Planning together for children

Planning Together for Children is a course that supports parents to think about the needs of their children first when they are working out how they can parent together, as they are separating and/or they are living apart. It supports parents to think carefully about what is in the children’s best interests and to do their best to work together to protect children against some of the harmful effects of parental conflict. 

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Planning Together for Children encourages parents to think about how they can communicate and work together to agree parenting arrangements without the need for more court hearings.

The course helps parents, or those who care for children, to understand how disagreements and arguments can affect children.

When is Planning Together for Children a good idea?

  • When parents are not together and want the best for their children.
  • When parents find it difficult to focus on their children’s needs because of ongoing difficulties in their relationship with one another.
  • When feelings and reactions to separation are affecting the parents’ ability to communicate about their children because they are under stress.
  • When the court and/or Cafcass have no current safeguarding concerns about children or parents.
  • When mediation is considered an option to make the best arrangements for the children.

What does Planning Together for Children involve?

There are three stages to Planning Together for Children.

The first stage is for parents to complete an e-learning course online and in their own time (taking up to two hours). The self-directed e-learning focuses on topics such as what happens if parents go to court, understanding and managing emotion, how separation affects children, and looking at things from a child’s point of view.

Once complete, parents must take part in a workshop with other parents for more learning and discussion. These workshops are usually delivered online but can be in person if needed. They cover topics such as understanding the impact of conflict on children, how separation affects children, and communicating in positive ways with each other.

Finally, the course introduces parents to an interactive online parenting plan. The plan encourages agreement over sharing the care and support of children. Parents are encouraged to share the plan in a way that is understandable to the children. For some parents, there may also be a follow-up phone call from a trainer up to six weeks after the workshop; this is to see how things are working out.

Planning Together for Children links to...

  1. An interactive parenting plan, which allows parents to make agreements over important aspects of their parenting relationship with each other, and how they can best support their children together.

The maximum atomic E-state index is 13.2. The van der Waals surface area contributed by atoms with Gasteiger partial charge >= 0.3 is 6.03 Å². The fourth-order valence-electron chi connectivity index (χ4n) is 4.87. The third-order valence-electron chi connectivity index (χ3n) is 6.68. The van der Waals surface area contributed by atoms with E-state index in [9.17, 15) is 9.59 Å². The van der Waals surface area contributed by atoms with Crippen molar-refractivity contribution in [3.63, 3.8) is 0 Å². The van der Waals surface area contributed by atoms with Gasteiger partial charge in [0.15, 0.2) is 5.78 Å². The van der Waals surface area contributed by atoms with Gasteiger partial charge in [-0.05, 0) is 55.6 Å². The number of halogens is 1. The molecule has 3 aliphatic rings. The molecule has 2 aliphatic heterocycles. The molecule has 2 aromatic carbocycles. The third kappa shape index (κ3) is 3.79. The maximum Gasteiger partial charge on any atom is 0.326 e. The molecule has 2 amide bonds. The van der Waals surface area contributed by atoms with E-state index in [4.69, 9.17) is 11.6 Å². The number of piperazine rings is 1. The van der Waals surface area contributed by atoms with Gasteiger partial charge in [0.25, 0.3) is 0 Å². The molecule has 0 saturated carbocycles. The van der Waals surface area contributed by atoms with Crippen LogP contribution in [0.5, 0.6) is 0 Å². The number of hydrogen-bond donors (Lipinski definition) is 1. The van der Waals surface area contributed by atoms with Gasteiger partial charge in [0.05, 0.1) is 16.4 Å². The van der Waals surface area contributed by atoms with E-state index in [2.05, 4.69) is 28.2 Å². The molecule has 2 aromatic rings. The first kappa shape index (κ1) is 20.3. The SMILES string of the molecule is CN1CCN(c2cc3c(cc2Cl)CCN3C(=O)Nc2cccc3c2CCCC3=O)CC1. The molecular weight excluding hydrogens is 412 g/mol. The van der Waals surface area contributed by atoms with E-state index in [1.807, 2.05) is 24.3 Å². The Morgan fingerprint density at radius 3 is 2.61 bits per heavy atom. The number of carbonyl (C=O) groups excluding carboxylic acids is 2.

2. The Parenting Together web pages, which give parents and families access to a range of information and educational programmes to help families understand the needs of children when parents separate, and the impact of conflict on them.

How do parents take part in Planning Together for Children?

Parents may be ordered, or directed, to complete Planning Together for Children by a family court.

A Family Court Adviser may also refer parents to complete Planning Together for Children before the first hearing in court, or afterwards.

How is Planning Together for Children delivered?

Action for Children coordinates the arrangements for Planning Together for Children on behalf of Cafcass. Action for Children works with different partner organisations across the country to offer Planning Together for Children directly to parents.

Action for Children, or one of its partners, will contact parents to support them through the process.

The group workshops are offered to mixed groups of parents in a two-and-a-half-hour session. There will be up to six parents in any one workshop.

Parents will not attend the same group as the other parent of their children.

Parents must complete the e-learning before participating in the group workshop.

Children are not permitted to attend. Please note – information that parents share during the course is confidential unless there are any concerns about the safety of a child or an adult, in which case the trainer will contact the parents concerned to share next steps.

What happens when a Planning Together for Children referral is made?

When a parent is referred to Planning Together for Children, they will receive an email asking them to create an account in the Planning Together for Children ‘Parent Hub’. This is where parents can make a start on their e-learning.

Action for Children, or one of its partners, will also contact the parent, welcoming them to Planning Together for Children and giving them the chance to book onto a group workshop.

Within the Planning Together for Children ‘Parent Hub’ there is also a link to the parenting plan which parents can start to use whenever they are ready.

Do families have to pay for Planning Together for Children?

There is no cost to those who are referred by Cafcass or directed by the court to complete Planning Together for Children.

Parents cannot refer themselves to the Planning Together for Children course.

How is progress through the course recorded?

The Planning Together for Children ‘Parent Hub’ will record what learning has been completed and when. The Family Court Adviser and court will be notified if parents are unable to complete the course, so they can consider next steps.